Part II is my personal favourite, although it is probably also the most confusing of the trilogy since it involves the most actual time travel of the three films. At the start of the film, Marty and his girlfriend Jennifer are whisked into the future by Doc Brown to “do something about their kids”, Marty Jr. and Marlene (both played by Michael J. Fox). Marlene isn’t in any real trouble but Marty Jr. falls foul of Griff Tannen (Biff’s son) who is going to involve him in a robbery, which leads on to the break up of the McFly family. Doc Brown wants to prevent this, so brings Marty to the year 2015 to pretend to be his son.

Marty angers Griff, which leads on to the well loved hoverboard seen, a recreation of the skateboarding scene from the first film. This alters the future, saving the good name of the McFly party, as Griff smashes into the town hall and the robbery never takes place. Unfortunately, Marty gets a little greedy, and buys a sports almanac from a shop that contains the results of sporting events from the last thirty years. Doc Brown discovers this, and throws the book in a rubbish bin. Trouble is, the elderly Biff Tannen overhears Marty and Doc Brown talking and claims the book for himself, stealing the DeLorean time machine and travelling back to 1955 to give the almanac to his younger self.

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Rupert and the Frog Song

Posted by Big Boo on November 14th, 2007

Rupert and the Frog SongThe adventures of the little white bear called Rupert have been popular for many many years. Paul McCartney was a fan as a child, and when he realised that his own children loved Rupert just as much as he had done, it gave him the idea of creating an animated Rupert film.

In 1979 he set to work writing songs for the film, but sadly it was never to be. However, in 1981 he teamed up with animator Geoff Dunbar and brought one of those songs to life – Rupert and the Frog Song.

Finally released in 1984, the single reached number 3 in the UK charts, whilst the cartoon was the biggest selling video of the following year. The song, actually called “We All Stand Together“, is fondly remembered today for the “Bom, bom bom” sound made by a group of large backing frogs, and it’s simple but memorable chorus which goes like this:-

“Win or lose, sink or swim,
One thing is certain we’ll never give in,
Side by side, hand in hand,
We all stand together”
(bom-bom!)

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Galaxy Counters

Posted by Big Boo on November 13th, 2007

Galaxy CountersThe rather poor illustration accompanying this post is supposed to represent the wonderful things that were Galaxy Counters. I believe they were phased out sometime during the 1980’s but don’t know exactly when. Something very similar is still available today as one of the sweets in a packet of Revels, but it’s not quite the same, as you will see.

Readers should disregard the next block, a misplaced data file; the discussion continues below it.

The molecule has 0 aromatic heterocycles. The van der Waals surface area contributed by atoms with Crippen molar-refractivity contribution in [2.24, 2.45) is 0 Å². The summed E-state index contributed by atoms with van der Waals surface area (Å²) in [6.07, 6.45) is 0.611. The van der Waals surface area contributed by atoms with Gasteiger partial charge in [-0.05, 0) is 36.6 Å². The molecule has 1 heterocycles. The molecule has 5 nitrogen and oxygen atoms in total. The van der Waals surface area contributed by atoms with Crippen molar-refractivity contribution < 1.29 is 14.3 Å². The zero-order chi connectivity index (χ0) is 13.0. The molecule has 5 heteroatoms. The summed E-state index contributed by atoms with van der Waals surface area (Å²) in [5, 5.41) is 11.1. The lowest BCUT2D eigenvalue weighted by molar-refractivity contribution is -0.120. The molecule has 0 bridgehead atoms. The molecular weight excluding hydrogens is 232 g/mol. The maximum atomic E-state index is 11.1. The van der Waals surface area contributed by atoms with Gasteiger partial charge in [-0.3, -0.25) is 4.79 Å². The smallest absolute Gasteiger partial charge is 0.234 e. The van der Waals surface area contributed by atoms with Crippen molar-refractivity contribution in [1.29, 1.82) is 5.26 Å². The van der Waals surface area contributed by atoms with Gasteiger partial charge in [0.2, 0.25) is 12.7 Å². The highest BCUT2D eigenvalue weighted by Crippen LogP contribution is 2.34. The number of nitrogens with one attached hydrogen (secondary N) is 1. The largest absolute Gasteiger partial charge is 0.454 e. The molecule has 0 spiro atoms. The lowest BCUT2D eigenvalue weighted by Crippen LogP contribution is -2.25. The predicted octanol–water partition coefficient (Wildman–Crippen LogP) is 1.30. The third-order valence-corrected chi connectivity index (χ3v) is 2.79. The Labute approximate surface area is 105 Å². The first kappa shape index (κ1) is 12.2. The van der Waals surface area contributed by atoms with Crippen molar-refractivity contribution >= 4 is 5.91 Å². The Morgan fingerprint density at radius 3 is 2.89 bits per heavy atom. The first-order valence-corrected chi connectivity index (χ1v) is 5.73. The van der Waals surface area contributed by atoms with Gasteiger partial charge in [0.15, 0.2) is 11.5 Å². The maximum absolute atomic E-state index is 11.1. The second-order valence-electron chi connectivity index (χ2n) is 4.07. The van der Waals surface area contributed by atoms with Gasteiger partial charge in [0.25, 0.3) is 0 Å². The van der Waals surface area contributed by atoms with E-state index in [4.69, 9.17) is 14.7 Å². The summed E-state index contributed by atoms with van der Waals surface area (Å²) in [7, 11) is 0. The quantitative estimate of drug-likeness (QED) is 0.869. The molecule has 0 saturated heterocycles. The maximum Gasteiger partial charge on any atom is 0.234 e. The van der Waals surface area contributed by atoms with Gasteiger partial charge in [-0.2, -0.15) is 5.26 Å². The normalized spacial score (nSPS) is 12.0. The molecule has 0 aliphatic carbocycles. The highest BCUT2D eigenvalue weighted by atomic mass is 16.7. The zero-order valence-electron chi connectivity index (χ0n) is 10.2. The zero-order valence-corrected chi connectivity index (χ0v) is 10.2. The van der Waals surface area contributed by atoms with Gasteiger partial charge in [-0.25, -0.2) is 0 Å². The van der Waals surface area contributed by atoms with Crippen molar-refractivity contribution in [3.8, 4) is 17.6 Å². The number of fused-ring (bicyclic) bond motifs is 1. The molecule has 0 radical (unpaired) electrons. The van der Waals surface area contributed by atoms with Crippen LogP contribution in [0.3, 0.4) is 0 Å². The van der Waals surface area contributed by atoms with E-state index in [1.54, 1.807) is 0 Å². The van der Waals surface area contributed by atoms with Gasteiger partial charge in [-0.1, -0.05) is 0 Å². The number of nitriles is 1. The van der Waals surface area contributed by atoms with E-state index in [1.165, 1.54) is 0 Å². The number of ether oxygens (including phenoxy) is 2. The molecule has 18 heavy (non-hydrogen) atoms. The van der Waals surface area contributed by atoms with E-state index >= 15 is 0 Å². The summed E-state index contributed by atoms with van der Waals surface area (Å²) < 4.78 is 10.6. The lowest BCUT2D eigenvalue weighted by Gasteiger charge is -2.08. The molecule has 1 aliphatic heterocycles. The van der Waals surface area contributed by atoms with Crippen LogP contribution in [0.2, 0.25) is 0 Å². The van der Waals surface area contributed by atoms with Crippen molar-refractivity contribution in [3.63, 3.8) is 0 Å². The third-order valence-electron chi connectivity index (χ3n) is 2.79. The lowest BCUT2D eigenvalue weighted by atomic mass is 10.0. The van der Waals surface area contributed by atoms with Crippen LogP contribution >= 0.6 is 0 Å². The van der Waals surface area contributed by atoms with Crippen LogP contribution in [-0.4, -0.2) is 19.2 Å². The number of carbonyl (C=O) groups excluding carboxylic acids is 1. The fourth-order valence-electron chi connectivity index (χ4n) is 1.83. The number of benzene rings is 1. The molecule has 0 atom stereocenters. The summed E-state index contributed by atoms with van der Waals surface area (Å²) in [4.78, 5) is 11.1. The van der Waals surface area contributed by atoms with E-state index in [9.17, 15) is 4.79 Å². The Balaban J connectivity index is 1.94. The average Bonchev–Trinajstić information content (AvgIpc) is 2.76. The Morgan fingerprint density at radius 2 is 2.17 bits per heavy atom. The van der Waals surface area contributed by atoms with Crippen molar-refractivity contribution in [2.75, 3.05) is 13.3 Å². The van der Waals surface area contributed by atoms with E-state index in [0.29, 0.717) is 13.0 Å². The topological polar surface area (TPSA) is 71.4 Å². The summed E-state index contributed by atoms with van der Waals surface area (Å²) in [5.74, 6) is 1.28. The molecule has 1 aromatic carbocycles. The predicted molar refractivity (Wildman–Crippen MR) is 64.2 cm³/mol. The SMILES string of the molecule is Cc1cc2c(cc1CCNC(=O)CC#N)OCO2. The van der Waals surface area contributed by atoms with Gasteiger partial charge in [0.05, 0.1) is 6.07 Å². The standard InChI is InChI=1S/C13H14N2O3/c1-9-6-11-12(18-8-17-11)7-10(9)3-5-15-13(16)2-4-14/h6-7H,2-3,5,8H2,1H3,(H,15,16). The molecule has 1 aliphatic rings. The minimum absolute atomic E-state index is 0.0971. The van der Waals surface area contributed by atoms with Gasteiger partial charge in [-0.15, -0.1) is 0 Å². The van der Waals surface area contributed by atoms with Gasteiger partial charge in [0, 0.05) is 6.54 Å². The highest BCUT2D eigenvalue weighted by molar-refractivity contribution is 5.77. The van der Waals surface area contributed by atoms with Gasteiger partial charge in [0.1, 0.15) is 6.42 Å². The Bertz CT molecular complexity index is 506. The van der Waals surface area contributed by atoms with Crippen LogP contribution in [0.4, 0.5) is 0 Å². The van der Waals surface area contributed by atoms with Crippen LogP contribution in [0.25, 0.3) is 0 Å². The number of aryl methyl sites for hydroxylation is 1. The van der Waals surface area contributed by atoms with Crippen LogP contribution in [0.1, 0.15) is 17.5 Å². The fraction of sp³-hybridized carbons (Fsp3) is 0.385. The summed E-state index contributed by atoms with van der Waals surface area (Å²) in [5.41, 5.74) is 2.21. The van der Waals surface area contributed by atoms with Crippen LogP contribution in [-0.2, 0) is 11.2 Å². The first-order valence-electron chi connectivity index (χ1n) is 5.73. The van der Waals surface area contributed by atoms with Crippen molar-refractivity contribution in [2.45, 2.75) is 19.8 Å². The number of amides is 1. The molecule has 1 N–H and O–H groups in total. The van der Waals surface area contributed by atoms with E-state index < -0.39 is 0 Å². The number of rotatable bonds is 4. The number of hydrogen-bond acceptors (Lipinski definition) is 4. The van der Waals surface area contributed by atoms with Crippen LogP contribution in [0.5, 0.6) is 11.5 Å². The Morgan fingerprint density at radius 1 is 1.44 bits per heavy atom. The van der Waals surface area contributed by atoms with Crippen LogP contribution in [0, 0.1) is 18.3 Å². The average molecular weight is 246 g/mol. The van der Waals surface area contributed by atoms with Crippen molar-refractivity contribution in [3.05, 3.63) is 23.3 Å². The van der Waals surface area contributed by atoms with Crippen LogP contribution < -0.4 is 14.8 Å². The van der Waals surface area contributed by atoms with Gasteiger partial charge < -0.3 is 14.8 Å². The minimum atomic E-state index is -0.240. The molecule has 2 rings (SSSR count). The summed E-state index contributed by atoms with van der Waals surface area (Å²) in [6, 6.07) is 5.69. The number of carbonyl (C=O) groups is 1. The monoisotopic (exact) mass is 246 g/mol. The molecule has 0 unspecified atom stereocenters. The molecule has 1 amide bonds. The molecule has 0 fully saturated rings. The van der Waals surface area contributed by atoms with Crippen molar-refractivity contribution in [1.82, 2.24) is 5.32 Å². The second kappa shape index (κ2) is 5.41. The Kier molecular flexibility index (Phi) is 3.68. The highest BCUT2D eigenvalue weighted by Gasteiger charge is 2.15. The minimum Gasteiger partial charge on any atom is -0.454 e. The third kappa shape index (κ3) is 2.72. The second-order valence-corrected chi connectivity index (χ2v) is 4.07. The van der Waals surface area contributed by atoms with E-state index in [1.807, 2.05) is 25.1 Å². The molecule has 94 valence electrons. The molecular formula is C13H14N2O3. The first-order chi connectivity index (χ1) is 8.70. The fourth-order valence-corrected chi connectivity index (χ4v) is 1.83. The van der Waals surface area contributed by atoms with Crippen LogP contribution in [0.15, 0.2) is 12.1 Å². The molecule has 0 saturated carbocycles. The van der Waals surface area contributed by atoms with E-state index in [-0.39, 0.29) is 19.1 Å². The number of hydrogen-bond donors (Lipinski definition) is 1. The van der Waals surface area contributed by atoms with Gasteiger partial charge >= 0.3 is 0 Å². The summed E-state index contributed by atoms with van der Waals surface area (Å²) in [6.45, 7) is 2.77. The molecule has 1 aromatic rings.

Imagine a Galaxy Minstrel. Now remove it’s crispy shell to leave just the chocolate inside. This is basically what you get in a packet of Revels. Now stamp a little white number on one side of the chocolate. NOW you have a Galaxy Counter. A small difference maybe, that doesn’t really alter the taste at all, but does make the sweet much more fun for a child to eat. Kids are easily pleased you see. Do you remember the thrill of opening a tube of Smarties to see what letter was on the lid? Well with Galaxy Counters that thrill was multiplied as every sweet had a number printed on it. My sister and I would announce to whoever was listening what number we were about to eat every time we ate one.

If my memory serves me correctly then Galaxy Counters were sold in little white packets, about the same size as a packet of Cadbury’s Buttons. The packets had various pictures of different woodland animals on, such as deers and squirrels. I’m sure there was an orangey red coloured owl wearing a mortar board as well. I have a feeling there may have been a joke or something printed on the packet as well, in the same way that Cadbury’s Buttons had a nursery rhyme on them, but I can’t be sure.

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Number 73

Posted by Big Boo on November 12th, 2007

Number 73Famous for its bright red front door with the huge yellow 7 and 3 daubed on, Number 73 was an ITV Saturday morning show of the kind that lasts most of the morning, and pulls together interviews, music, cartoons and a bit of comedy banter from the regular hosts. It first aired in 1982, only in the TVS region, which caused much consternation to those kids who would rather be watching Tiswas, which was still airing in most of the rest of the country – back in the 1980’s the ITV schedule varied from region to region much more than it does today you see.

Number 73 replaced Tiswas initially for just a six week run, but despite initial complaints it came back every year to cover the beginning of spring, when Tiswas no longer aired. The show was set in the titular Number 73, a suburban family home (well, a studio mock up of one anyway), which was inhabited by the slightly nutty Ethel Spoon (Sandi Toksvig), her nephew Harry Stern (Nick Staverson), her boyfriend Percy Simmonds (Patrick Doyle) and the forever rollerskate clad Dawn Lodge (Andrea Arnold). I think Dawn may have been a lodger (hence her surname) but I’m not 100% sure about that. For the first few series the cast were not credited, which led many kids to come to the conclusion that these were real people rather than actors.

In later years the cast was joined most memorably by artist Neil Buchanan, now host of Art Attack, pop singer wannabe Kim Goody and various others, including the papier mache head wearing Frank Sidebottom.